There Ain't No Such Thing as Plain Text

Over the last few months, I've come to realize that I had an ugly American view of strings. I always wondered what those crazy foreigners were complaining about in their comments on my CodeProject articles, and now I know: there ain't no such thing as plain text:

This is a companion discussion topic for the original blog entry at:

As it turns out, Windows-1252 can be a better default for web strings than UTF-8.

Microsoft’s Mikhail Arkhipov describes some of the changes in VS.NET 2005 in this area:

"First, Visual Studio is a Unicode application and actually even supports Unicode Surrogates Pairs. Most of Web pages, however, are not stored in Unicode. Therefore when opening a Web page VS has to figure out how to convert document to Unicode and how to convert it back on save. Here is how Visual Studio does it: "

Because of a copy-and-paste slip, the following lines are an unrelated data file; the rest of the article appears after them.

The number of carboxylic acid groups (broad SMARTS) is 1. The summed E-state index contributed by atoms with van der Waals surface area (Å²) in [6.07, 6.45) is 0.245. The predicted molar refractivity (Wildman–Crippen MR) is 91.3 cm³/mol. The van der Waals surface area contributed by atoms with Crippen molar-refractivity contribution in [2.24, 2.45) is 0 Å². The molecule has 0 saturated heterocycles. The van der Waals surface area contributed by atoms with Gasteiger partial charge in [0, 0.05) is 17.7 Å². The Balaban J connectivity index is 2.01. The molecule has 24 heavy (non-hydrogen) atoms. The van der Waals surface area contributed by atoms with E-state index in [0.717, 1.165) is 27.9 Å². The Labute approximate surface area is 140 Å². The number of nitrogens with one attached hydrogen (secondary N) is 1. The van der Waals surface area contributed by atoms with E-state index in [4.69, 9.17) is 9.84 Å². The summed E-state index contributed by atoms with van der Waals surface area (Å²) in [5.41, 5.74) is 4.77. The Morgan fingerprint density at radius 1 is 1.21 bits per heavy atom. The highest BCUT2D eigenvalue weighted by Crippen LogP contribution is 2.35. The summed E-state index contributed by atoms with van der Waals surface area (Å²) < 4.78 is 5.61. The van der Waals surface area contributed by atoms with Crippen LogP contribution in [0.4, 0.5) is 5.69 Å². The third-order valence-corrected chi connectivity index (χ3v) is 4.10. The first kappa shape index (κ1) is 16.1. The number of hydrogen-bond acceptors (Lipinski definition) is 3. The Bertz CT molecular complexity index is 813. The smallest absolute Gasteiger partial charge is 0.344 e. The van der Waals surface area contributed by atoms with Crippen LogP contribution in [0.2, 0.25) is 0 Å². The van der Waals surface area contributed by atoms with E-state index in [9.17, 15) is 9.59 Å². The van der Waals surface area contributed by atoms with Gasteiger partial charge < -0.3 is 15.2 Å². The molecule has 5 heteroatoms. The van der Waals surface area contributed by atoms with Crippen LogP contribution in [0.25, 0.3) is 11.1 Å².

UTF-8 is good as a default. But here is a better rule:

  • If the string is a valid UTF-8 encoded string, interpret it as UTF-8
  • If the string is not valid UTF-8, interpret it as windows-1252.

This is because there are certain combinations of bits and bytes that are not allowed in UTF-8. So if it is valid UTF-8, then you can be pretty sure that it is UTF-8.

Moreover, I want to comment on an earlier comment on this page: When talking about the “Unicode” encoding, it really means the UTF-16 encoding which has surrogate pairs. The spec says that a UTF-16 encoding has a Byte Order Mark at the beginning of the file, i.e. two bytes with the value FFFE or FEFF.

Actually, I think according to the spec, text/{something} === text/{something}; charset=US-ASCII

If no charset is defined on a text/{something} mime type, then the bytes must be interpreted as us-ascii. That is why the application/xml mime type is preferred to the text/xml, with application/xml, you can just pass the bytes to your parser, with text/xml, you have to assume those bytes are ascii